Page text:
If senior American Legion baseball coaches think they have it tough when it comes to the day-to-day unpredictability of the sport, they should consider a stint coaching junior Legion baseball. At least most of the players in senior Legion have a driver’s license.

Due to the increasing demands on players’ time during the summer, coaches at both levels of Legion baseball frequently don’t know which players they will have available from one game to the next. But coaches in junior Legion, where the player age range is 13 to 17, aren’t just planning around their players’ schedules. Which means the coaches are usually writing their lineups out using pencils with good erasers.

“It is, by far, the biggest challenge — players depending on parents or siblings for transportation,” Skowhegan Post 16 junior Legion coach Rob Bolduc said. “You do often times kind of coach by the seat of your pants.”

Despite the challenges faced by youth baseball at all levels, junior Legion baseball remains unpredictable but strong in Maine, where it is approaching its 10-year anniversary. The state currently has 21 active teams split into two divisions — the nine-team North and 12-team South, which is one more than it had last year.

“Last year, we gained six new teams and lost five teams,” state junior Legion commissioner Rod Stevens said. “It’s a moving target depending on which teams are going to play.”

There are four teams in the Augusta-Waterville area this season, all playing in the North division. Skowhegan is the northern-most team in the state. Lawrence Post 14, Hometown Auto (Messalonskee) and the Augusta Capitals also compete in a division that extends as far south as Yarmouth and as far west as the Oxford Hills area.

With teams consisting mostly of next year’s high school freshmen and sophomores, the level of play is comparable to junior varsity baseball.

“It’s really a bridge between Babe Ruth and senior Legion,” Stevens said. “For a lot of teams in the Portland area, it’s like next year’s (high school) varsity team.”

Junior legion teams typically draw from the same region as their senior legion counterparts. Some teams are tethered to the local senior Legion teams, while others have virtually no relationship. Senior legion teams are allowed to use their junior team as a sort of JV team and have an unlimited number of players “swing” between the two levels once they submit a list of eligible players. In the past, teams were limited to three swing players, but even with the unlimited flexibility this year, most don’t have more than four or five players playing for both teams.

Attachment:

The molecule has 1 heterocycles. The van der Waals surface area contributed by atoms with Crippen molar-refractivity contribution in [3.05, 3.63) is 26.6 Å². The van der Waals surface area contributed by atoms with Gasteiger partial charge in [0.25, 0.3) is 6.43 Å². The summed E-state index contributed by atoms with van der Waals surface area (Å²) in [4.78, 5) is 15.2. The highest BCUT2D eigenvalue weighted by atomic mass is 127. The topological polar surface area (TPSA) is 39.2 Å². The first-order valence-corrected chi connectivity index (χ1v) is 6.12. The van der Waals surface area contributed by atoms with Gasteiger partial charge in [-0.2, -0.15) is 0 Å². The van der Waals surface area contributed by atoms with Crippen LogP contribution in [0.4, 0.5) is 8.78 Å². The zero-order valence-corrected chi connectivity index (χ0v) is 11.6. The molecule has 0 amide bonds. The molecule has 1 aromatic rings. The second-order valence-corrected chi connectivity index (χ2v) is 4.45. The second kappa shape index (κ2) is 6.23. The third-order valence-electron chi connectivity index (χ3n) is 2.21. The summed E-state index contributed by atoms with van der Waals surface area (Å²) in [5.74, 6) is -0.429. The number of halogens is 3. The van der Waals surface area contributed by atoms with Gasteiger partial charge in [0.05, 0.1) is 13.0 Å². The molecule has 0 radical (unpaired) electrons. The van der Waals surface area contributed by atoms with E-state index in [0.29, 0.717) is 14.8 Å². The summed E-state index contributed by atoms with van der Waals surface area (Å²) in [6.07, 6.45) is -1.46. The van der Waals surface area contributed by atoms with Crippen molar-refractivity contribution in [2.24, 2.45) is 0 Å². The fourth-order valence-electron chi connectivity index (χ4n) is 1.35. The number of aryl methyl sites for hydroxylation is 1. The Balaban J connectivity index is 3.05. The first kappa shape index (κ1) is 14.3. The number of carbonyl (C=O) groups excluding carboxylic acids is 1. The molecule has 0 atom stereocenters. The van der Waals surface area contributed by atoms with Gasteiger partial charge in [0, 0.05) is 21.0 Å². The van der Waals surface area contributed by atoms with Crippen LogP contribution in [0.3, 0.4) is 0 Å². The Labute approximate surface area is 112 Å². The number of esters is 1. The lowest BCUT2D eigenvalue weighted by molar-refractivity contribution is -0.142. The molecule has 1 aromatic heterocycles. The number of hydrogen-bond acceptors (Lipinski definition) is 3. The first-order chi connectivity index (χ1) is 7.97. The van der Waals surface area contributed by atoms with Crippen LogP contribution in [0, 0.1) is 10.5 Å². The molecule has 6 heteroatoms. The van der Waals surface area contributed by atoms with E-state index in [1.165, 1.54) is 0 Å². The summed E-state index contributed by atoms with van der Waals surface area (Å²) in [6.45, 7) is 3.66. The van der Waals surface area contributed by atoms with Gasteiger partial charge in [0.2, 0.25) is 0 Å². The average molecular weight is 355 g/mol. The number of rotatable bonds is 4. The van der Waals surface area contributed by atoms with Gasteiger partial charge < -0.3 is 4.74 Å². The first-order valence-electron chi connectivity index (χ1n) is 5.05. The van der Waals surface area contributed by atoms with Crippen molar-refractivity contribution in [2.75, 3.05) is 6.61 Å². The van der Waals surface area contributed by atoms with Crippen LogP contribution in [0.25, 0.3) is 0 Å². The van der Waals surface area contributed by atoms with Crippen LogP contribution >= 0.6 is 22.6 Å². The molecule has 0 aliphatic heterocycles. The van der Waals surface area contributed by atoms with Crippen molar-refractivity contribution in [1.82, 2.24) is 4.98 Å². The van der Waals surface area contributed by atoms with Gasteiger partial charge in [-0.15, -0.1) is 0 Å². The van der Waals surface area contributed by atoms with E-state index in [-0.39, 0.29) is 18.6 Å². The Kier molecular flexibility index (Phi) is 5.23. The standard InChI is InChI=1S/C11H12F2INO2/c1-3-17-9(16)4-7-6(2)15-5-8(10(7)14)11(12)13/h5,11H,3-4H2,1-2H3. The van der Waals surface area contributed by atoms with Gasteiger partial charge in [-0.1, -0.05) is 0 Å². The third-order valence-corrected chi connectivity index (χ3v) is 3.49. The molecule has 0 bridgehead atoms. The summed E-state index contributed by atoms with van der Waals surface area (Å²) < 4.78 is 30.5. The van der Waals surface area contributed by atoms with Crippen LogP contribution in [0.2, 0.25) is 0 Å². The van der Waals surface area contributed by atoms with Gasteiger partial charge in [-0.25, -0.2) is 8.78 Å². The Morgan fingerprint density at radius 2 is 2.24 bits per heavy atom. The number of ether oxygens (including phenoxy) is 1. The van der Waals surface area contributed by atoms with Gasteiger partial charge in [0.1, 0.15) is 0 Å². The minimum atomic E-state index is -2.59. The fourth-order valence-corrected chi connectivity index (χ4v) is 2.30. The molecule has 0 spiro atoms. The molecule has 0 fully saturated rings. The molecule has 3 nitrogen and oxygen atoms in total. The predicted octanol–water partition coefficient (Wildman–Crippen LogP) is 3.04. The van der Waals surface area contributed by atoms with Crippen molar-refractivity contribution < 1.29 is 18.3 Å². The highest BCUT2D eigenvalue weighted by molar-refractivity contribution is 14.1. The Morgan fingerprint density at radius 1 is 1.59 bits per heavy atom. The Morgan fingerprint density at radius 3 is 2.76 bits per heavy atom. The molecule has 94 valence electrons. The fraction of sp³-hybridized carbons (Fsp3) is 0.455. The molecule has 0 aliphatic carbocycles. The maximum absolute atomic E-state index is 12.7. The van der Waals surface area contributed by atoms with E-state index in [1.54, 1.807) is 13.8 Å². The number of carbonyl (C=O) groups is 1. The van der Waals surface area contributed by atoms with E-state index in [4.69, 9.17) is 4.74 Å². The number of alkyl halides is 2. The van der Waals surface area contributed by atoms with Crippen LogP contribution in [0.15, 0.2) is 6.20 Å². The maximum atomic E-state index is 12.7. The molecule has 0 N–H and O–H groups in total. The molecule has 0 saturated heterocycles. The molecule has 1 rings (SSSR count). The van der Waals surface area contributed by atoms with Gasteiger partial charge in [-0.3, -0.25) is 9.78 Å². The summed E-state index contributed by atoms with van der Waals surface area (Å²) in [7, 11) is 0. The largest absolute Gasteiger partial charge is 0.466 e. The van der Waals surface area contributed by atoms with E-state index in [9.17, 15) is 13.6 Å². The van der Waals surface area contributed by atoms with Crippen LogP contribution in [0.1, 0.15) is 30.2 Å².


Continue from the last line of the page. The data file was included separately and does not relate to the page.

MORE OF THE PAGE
Teams play a 16-game regular season which this year runs from June 12 to July 16 — typically three or four games per week with an occasional doubleheader on weekends. Like senior Legion, the season culminates in a state tournament, which this year will be held at the new Colby College field July 23-26. The winner of that tournament represents Maine in the New England regional.

This is the Capitals’ rookie year in junior Legion. The team draws players from six different high schools — Cony, Gardiner, Hall-Dale, Erskine Academy, Mount View and Searsport. Aside from holding a joint preseason tryout with Augusta’s senior Legion team, it has no affiliation.

Getting a team made up of players from so many different towns to jell has been a concern for coach Jim Wallace, yet the Capitals are 5-2 and in third place in the North.

“We have a good, consistent core group of 12 or 13 kids. The biggest challenge for us is finding a mutually agreeable practice location,” said Wallace, whose team plays its home games at Augusta’s CARA complex and practices at Erskine Academy.

This is Skowhegan’s second season in junior Legion. The team draws players from Skowhegan, Madison and Carrabec high schools and splits its home games between Memorial Field and Colby. Bolduc is the general manager for both the Skowhegan junior and senior teams and has several players who swing between the two. The junior team is 4-3 and sits in the middle of the North standings.

Getting to the state tournament is a goal for Skowhegan, Bolduc said. But the emphasis is on getting players more time on the field, developing their baseball skills, and fostering their love of the game.

“We want to make these kids love the game, are passionate about the game and continue to play through their high school years and perhaps beyond,” Bolduc said.

The coaches agreed that the long-term survival and success of junior Legion, and the game of baseball as a whole, depends on finding kids who enjoy the game, are eager to improve and want to stay involved in the game for the long haul.

“The type of team I like to have is basically kids who love baseball. They’re friendly, they’re nice, and they’re into the game,” said Wallace, who has coached AAU travel teams prior to starting up the Capitals this season. “Drawing from six different high schools, I’d like to see six high school teams that are better next year. And I want the kids to play better. I want them to have fun and I want them to come back.”

Randy Whitehouse — 621-5638

[email protected]

Twitter: @RAWmaterial33

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